In her paper ‘Promoting a Rare Breed: Private Non-profit Housing Developers in the GCC’, AHI’s Maysa Sabah Shocair identifies a combination of challenges that GCC states are faced with, namely a lack of coordination between different government entities; a lack of clear housing eligibility and priority rules; budget constraints; a limited supply because authorities are largely acting as the sole developers; high cost of projects because value engineering tends to be absent from many government project reviews and a limited legal action against defaulters, which increases the effective subsidy cost of housing.
On top of this, Smith notes that “money alone does not solve the problem – in fact, if money is added quickly without restructuring the delivery system, the result will simply be runaway prices, skyrocketing land values and even less affordability than before”.
State programmes are no doubt important and the largest source of housing programmes. However, the majority of real estate experts underline that one of the future solutions should include public-private partnerships offering sustainable solutions. Furthermore, introduction of non-profit developers in the region could certainly contribute to effectively solving the matter.
Smith believes that “each country must devise its own solution, because while the principles of housing delivery and housing affordability are universal, each country’s ecosystem is different, so one must customise and adapt”. But despite the country’s particularities, the challenges faced by non-profit housing developers, wherever they are, are likely to be similar: how they act as entrepreneurs, how they activate resources, how they stimulate change and how they struggle for viability, successful business models and a solid organisational grip.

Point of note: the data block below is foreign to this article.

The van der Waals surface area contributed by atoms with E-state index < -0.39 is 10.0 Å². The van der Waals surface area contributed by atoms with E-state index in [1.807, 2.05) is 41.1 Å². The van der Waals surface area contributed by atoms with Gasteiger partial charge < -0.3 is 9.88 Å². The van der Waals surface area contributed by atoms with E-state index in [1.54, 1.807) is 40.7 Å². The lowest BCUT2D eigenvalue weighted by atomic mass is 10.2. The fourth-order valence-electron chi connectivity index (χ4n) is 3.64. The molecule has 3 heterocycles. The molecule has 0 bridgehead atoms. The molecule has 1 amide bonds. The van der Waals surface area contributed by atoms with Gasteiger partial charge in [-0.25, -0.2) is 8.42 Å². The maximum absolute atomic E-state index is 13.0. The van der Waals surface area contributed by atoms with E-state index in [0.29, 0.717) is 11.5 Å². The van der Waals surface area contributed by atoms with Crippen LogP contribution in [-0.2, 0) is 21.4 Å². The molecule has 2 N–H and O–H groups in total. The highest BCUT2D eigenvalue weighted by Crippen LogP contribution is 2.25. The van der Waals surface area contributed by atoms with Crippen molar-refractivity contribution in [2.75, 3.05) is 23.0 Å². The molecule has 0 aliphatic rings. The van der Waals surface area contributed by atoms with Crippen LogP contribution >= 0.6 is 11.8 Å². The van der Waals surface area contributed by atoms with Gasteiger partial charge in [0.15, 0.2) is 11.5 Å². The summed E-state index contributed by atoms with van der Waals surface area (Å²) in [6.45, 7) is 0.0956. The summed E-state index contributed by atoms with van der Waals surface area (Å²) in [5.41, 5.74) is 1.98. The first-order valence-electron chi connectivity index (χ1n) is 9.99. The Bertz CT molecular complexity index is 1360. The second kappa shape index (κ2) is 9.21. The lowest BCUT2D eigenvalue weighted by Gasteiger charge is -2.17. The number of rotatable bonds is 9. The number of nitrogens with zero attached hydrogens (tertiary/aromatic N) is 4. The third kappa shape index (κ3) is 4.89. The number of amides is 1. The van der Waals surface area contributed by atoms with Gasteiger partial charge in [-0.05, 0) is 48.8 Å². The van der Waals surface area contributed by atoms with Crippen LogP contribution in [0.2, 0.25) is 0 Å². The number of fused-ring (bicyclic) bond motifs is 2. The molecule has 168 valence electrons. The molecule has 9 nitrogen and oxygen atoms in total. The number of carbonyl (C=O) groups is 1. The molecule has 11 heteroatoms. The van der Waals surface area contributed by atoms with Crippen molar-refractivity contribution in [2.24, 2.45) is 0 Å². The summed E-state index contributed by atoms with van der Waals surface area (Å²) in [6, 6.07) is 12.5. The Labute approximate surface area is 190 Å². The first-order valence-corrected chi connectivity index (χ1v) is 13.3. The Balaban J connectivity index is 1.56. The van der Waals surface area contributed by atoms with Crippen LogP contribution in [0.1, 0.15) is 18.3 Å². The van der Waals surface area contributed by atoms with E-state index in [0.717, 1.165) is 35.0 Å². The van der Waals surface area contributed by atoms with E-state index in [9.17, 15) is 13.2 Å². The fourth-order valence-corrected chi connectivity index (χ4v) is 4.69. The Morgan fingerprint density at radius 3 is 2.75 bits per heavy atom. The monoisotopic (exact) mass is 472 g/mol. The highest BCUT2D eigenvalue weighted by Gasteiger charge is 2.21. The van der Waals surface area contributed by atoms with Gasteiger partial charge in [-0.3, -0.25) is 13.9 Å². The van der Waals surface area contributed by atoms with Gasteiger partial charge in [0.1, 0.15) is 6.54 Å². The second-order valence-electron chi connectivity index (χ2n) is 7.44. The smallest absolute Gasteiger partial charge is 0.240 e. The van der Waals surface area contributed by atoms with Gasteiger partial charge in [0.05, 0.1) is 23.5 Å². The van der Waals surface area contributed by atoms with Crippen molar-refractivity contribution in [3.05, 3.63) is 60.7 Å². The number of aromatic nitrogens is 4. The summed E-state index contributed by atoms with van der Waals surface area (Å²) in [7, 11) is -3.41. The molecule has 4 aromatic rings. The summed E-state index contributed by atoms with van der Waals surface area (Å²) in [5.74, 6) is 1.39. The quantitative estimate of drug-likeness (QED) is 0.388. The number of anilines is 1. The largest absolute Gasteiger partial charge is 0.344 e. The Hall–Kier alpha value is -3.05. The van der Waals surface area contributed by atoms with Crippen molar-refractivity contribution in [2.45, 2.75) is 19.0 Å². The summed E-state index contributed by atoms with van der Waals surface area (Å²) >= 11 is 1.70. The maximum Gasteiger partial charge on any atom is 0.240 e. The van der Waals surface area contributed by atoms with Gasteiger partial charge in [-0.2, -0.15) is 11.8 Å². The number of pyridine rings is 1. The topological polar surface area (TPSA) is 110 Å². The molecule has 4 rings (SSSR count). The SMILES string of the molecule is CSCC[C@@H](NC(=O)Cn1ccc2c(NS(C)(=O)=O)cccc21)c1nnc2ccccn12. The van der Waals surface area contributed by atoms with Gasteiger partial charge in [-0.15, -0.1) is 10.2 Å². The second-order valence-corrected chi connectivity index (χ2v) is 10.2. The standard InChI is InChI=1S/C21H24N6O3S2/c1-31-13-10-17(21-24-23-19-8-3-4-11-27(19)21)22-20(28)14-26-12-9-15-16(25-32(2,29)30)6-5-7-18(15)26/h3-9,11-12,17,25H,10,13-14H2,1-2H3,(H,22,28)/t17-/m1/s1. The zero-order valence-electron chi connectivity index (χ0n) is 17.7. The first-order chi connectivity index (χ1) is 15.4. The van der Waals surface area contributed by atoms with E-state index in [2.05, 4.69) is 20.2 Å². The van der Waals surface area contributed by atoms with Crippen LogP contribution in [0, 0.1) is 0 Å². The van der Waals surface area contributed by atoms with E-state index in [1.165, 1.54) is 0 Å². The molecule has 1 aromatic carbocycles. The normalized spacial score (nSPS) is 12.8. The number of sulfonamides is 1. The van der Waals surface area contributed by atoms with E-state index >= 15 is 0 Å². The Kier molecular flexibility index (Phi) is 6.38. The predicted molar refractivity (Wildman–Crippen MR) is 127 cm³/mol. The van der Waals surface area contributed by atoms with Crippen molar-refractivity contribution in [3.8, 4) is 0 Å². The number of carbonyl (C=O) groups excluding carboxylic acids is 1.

Regionally, the public-private partnership model has been successfully incorporated in other sectors. States should look towards more holistic solutions while collaborating with private builders, banks, as well as non-profit developers and charities. The latter have a special role in Gulf societies. “The tradition of Islamic charity goes back to religious origins of the caravanserai (as well as zawiya, sabeel, and imaret, all as part of charity).
The GCC is a major donor source in philanthropy and GCC governments are committed to affordable housing. For GCC countries, the challenge is to convert that cultural heritage, personal impulse and government desire into programmes that work effectively in the modern world. “The right package of laws, incentives, resources (e.g. land), and subsidies can make non-profit affordable housing bloom in the desert,” said Smith.
In addition, it is important that these projects include expats as well, otherwise any solution would be only partial. Affordable housing delivery systems should cover availability of land, finance, infrastructure, services, and construction, building materials and maintenance and be well integrated into wider urban areas, while avoiding situations where such units would be erected in the periphery, isolated from the rest of society and leading to creation of slums.
“Personally, I would like to see greater exploration of properties in Waqf for affordable housing, as well as Zakat as a housing-affordability funding source,” adds Smith.
Shocair suggests in her paper: “Housing authorities could connect private developers and non-profit developers who may purchase units from private developers and rent them to the lower-income households. Such an approach would encourage mixed-income communities and create “hybrid value chains by forging new connections between the public, private and the non-profit sectors”.